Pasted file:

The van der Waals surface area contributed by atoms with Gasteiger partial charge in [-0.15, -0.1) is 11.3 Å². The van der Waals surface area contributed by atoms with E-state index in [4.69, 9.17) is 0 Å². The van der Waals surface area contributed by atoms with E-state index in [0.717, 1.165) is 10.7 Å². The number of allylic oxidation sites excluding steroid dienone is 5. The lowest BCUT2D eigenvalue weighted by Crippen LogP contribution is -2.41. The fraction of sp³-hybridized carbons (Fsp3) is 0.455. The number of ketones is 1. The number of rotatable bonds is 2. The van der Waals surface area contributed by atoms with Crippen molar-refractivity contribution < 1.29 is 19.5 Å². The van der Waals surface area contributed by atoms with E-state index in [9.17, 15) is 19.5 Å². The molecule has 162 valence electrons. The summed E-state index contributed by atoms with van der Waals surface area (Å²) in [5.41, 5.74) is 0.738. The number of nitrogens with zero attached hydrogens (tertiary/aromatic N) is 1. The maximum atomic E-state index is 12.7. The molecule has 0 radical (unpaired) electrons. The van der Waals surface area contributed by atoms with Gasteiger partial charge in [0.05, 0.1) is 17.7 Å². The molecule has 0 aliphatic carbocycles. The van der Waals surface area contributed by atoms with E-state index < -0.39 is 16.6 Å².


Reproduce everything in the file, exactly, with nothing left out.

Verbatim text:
The van der Waals surface area contributed by atoms with Gasteiger partial charge in [-0.15, -0.1) is 11.3 Å². The van der Waals surface area contributed by atoms with E-state index in [4.69, 9.17) is 0 Å². The van der Waals surface area contributed by atoms with E-state index in [0.717, 1.165) is 10.7 Å². The number of allylic oxidation sites excluding steroid dienone is 5. The lowest BCUT2D eigenvalue weighted by Crippen LogP contribution is -2.41. The fraction of sp³-hybridized carbons (Fsp3) is 0.455. The number of ketones is 1. The number of rotatable bonds is 2. The van der Waals surface area contributed by atoms with Crippen molar-refractivity contribution < 1.29 is 19.5 Å². The van der Waals surface area contributed by atoms with E-state index in [9.17, 15) is 19.5 Å². The molecule has 162 valence electrons. The summed E-state index contributed by atoms with van der Waals surface area (Å²) in [5.41, 5.74) is 0.738. The number of nitrogens with zero attached hydrogens (tertiary/aromatic N) is 1. The maximum atomic E-state index is 12.7. The molecule has 0 radical (unpaired) electrons. The van der Waals surface area contributed by atoms with Gasteiger partial charge in [0.05, 0.1) is 17.7 Å². The molecule has 0 aliphatic carbocycles. The van der Waals surface area contributed by atoms with E-state index < -0.39 is 16.6 Å².